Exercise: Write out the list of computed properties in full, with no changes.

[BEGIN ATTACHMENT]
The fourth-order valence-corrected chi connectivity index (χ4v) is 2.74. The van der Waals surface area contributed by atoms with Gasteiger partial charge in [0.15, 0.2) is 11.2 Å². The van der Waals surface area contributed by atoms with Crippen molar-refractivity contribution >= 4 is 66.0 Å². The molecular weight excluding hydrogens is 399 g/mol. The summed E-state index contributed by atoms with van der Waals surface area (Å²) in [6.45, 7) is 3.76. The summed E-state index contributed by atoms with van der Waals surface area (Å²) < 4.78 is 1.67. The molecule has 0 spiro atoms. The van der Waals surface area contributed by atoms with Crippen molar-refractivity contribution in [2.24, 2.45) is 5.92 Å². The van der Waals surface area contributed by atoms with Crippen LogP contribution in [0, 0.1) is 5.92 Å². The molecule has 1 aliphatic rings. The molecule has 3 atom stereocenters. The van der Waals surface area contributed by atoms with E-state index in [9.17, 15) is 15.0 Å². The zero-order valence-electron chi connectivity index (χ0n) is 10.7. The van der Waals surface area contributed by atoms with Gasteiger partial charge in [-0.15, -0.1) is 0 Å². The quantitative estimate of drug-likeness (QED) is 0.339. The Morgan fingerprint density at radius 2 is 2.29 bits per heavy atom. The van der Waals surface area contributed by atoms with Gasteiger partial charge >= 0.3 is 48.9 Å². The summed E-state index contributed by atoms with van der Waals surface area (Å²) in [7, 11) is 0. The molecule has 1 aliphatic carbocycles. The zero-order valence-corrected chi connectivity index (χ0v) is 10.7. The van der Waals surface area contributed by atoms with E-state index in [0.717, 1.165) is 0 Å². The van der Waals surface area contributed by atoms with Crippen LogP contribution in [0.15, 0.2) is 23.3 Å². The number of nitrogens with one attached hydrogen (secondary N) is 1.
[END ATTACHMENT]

The fourth-order valence-corrected chi connectivity index (χ4v) is 2.74. The van der Waals surface area contributed by atoms with Gasteiger partial charge in [0.15, 0.2) is 11.2 Å². The van der Waals surface area contributed by atoms with Crippen molar-refractivity contribution >= 4 is 66.0 Å². The molecular weight excluding hydrogens is 399 g/mol. The summed E-state index contributed by atoms with van der Waals surface area (Å²) in [6.45, 7) is 3.76. The summed E-state index contributed by atoms with van der Waals surface area (Å²) < 4.78 is 1.67. The molecule has 0 spiro atoms. The van der Waals surface area contributed by atoms with Crippen molar-refractivity contribution in [2.24, 2.45) is 5.92 Å². The van der Waals surface area contributed by atoms with Crippen LogP contribution in [0, 0.1) is 5.92 Å². The molecule has 1 aliphatic rings. The molecule has 3 atom stereocenters. The van der Waals surface area contributed by atoms with E-state index in [9.17, 15) is 15.0 Å². The zero-order valence-electron chi connectivity index (χ0n) is 10.7. The van der Waals surface area contributed by atoms with Gasteiger partial charge in [-0.15, -0.1) is 0 Å². The quantitative estimate of drug-likeness (QED) is 0.339. The Morgan fingerprint density at radius 2 is 2.29 bits per heavy atom. The van der Waals surface area contributed by atoms with Gasteiger partial charge >= 0.3 is 48.9 Å². The summed E-state index contributed by atoms with van der Waals surface area (Å²) in [7, 11) is 0. The molecule has 1 aliphatic carbocycles. The zero-order valence-corrected chi connectivity index (χ0v) is 10.7. The van der Waals surface area contributed by atoms with E-state index in [0.717, 1.165) is 0 Å². The van der Waals surface area contributed by atoms with Crippen LogP contribution in [0.15, 0.2) is 23.3 Å². The number of nitrogens with one attached hydrogen (secondary N) is 1.